heartbreaking 72-70 loss against Big

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Ten leader Penn State, in which they
led by 13 at one time.
There's little time to dwell on what
could have been for Michigan (2-4
Big Ten, 11-6 overall), which is fac-
ing a Spartan team that's won four of
its last five. A win in East Lansing
pushes the Wolverines just a bit clos-
er to the 4-3 log jam in the middle of
the conference between Minnesota,
Illinois and Michigan State. A loss
drops the Wolverines to 2-5 in the
Big Ten, miles away from contention
right before another road game
against Wisconsin.
"We have to prepare by going hard
in practice," sophomore Tabitha Pool
said, "Everybody might be a little
tired, but we have to suck it up and go
out there and perform."
While the key may be to forget past
performances, Michigan has been
fighting against the memory of last
season, when it managed only a 6-10
Big Ten record after a 10-1 preseason
start. While the record will be the final
judge, Sunday's game may have
shown that it's not time to give up on
the Wolverines yet.
"I saw a lot of good things in that
film," Michigan coach Sue Guevara
said. "Now it's just a matter of finish-
ing the pldy out. I think we can play
with anybody,"
Guevara attributed part of that per-
formance to her team's improving
health status. Junior center Jennifer
Smith and freshman Niki Reams are
both slowly recovering from knee and
wrist injuries, respectively.
The Wolverines need to be as
healthy as possible against the Spar-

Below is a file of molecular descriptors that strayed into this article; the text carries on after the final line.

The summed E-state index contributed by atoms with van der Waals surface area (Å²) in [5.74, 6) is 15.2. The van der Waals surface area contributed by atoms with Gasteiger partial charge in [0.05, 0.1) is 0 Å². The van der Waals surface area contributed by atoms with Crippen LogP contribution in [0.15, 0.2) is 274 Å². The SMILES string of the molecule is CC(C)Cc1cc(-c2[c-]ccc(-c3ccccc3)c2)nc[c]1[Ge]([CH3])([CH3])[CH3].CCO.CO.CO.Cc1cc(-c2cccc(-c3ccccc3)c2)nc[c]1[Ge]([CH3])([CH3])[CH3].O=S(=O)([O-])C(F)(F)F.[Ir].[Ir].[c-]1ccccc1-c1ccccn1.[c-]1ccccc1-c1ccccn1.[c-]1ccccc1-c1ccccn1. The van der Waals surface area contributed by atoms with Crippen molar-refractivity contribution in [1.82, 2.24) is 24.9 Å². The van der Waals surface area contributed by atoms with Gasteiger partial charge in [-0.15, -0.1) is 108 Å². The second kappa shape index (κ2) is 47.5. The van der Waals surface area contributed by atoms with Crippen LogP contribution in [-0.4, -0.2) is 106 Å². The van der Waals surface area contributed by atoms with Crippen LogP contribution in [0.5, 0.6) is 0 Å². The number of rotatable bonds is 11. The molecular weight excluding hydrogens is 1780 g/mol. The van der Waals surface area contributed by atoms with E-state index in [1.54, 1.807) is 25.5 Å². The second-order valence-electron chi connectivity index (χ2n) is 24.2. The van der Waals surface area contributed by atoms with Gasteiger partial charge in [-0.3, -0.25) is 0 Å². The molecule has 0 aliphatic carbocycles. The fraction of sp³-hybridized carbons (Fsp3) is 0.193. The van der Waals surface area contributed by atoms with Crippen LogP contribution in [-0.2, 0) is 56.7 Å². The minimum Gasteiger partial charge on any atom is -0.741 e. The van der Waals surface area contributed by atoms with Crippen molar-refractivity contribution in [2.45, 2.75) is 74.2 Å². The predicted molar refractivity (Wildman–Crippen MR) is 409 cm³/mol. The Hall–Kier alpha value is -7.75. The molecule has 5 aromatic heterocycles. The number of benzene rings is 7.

tans. While the combination of Smith
and senior LeeAnn Bies is usually
enough to bully the opposition, Michi-
gan State brings its own set of bruis-
ers, boasting five players listed at six
feet or taller. One of those is freshman
Liz Shimek, who leads the Big Ten in
rebounding, averaging 9.7 per game.
The Spartans seem to match up
well on paper, but Michigan hasn't
forgotten that it's also playing a bitter
rival that it's beaten the last four
times in the series.
"I let the media talk about the rival-
ry in it," Guevara said. "We're going
to go down and play on Thursday and
guess what? We're going to get up and
practice on Friday."
Who: Michigan (2-4 Big Ten, 11-6 overall ) vs.
Michigan State (4-3, 11-7)
When: 7 p.m.
Latest: Michigan has won four straight in the
series, but is slumping as it faces a Spartan
team that has won four of its last five.




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That's when the avalanche started
Brandon Smith, a would-be captain,
transferred, as did Anderson - all
engulfed in a mess involving the theft
of a student's Palm Pilot.
And after an erratic, controversial
and stress-packed freshman year filled
with suspensions and school troubles,
Crawford bolted and went pro, leaving
Michigan with little to build on. Soon
thereafter, Gaines was kicked off the
team for a DUI.
That's four players - three likely
starters - gone in four months.
Now that's a mess.
Much worse than this year's depar-
tures of Avery Queen and Dommanic
But just like Daniel Horton didn't
watch the Michigan State game in
street clothes (like Crawford did due to
alleged NCAA violations), this core of
freshmen won't falter.
They're too mentally tough. They're